Bruise Easy

Theater, Drama
  • 2 out of 5 stars
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 (Photograph: Michael Brosilow)
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Photograph: Michael Brosilow
Bruise Easy at American Theater Company
 (Photograph: Michael Brosilow)
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Photograph: Michael Brosilow
Bruise Easy at American Theater Company
 (Photograph: Michael Brosilow)
3/5
Photograph: Michael Brosilow
Bruise Easy at American Theater Company
 (Photograph: Michael Brosilow)
4/5
Photograph: Michael Brosilow
Bruise Easy at American Theater Company
 (Photograph: Michael Brosilow)
5/5
Photograph: Michael Brosilow
Bruise Easy at American Theater Company

Dan LeFranc's Greek-style tragedy about estranged siblings remains mostly opaque.

The last time Dan LeFranc had a new play premiere at American Theater Company was five years ago this month, with The Big Meal. That piece, about several generations of an American family told through their repeated gatherings around restaurant tables, stunned me so that 11 months later, I named it my favorite play of the year. LeFranc's new offering lingers on my mind as well, but more because I'm still trying to figure it out.

Bruise Easy takes place entirely in the driveway of a Southern California home, where long-gone Tess (Kelly O'Sullivan) finds her younger brother Alec (Matt Farabee) when she arrives with a suitcase, expecting their mother to be waiting for her. It eventually becomes known through their halting conversation that Tess left with their father when their parents divorced years earlier, and that their mother has some kind of mental illness issues that make Tess resentful and Alec protective.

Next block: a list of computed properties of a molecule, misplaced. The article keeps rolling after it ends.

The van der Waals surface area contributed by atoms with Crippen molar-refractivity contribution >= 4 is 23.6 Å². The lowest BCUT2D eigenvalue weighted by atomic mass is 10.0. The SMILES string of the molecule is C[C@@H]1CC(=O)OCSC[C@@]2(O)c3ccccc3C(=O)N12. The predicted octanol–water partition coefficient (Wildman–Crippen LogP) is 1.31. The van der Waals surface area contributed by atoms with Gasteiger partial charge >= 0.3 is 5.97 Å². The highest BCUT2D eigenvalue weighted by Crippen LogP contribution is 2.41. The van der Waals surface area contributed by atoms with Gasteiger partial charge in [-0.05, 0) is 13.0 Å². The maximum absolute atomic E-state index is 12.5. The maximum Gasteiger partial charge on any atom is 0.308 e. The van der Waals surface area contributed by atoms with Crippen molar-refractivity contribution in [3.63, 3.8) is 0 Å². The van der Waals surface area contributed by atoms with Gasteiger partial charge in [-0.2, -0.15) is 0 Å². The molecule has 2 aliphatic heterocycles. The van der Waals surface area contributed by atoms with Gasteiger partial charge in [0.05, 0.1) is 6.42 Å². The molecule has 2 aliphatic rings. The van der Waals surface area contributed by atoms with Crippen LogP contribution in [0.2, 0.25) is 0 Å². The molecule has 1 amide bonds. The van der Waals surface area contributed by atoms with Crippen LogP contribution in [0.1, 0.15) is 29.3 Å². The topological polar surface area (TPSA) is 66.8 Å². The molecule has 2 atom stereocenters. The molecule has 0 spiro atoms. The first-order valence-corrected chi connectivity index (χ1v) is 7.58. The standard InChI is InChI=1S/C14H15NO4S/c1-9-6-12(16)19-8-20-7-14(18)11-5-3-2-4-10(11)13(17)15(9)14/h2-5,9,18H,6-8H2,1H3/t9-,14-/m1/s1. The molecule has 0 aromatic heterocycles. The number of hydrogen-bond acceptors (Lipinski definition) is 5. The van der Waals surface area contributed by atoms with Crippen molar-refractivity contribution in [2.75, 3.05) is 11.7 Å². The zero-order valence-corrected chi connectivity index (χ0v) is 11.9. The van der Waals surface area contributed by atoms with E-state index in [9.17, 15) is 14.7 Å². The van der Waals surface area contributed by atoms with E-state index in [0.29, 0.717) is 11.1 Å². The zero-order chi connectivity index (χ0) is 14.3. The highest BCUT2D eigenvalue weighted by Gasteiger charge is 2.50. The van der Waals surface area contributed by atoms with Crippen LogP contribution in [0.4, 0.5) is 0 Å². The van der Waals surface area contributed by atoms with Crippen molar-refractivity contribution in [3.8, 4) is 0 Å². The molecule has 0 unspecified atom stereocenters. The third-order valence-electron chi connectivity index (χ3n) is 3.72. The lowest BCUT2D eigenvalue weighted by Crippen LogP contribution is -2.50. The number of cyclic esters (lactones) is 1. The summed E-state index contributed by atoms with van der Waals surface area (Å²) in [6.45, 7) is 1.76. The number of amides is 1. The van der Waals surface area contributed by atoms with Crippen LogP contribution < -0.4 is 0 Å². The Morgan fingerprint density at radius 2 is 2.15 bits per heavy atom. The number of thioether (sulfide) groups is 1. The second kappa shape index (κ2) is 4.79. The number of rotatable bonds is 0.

The bruises referenced in the title show up in various ways: There are the hickeys covering Alec's torso, given by a girl at his request, and those he proceeds to give his sister at hers. There are the bruises covering their mother's body in photographs Alec shows Tess on his camera, photos he says Mom wanted her to have. (Alec keeps insisting their mother will be home any minute.) And there are the tender emotional marks on both siblings' psyches, left by past events that remain forever murky but lead the brother and sister eventually to some truly Greek-tragic behavior that's made the more uncomfortable by the unclear age difference between them.

All of this is punctuated by a Greek-style chorus of neighborhood kids, mostly played by members of ATC's Youth Ensemble in generic plastic Halloween masks. They show up periodically to provide supplemental information and foreboding, their in-unison addresses rendered in SoCal style (lots of "likes"). Though charmingly achieved in Joanie Schultz's production, the device doesn't shake the feeling of gimmickry. And while O'Sullivan and Farabee, two of the most appealing young actors in town, find moments of honest connection, whatever's going on overall at their end of the driveway seems forever beyond our grasp.

American Theater Company. By Dan LeFranc. Directed by Joanie Schultz. With Kelly O'Sullivan, Matt Farabee. Running time: 1hr 15mins; no intermission.

By: Kris Vire

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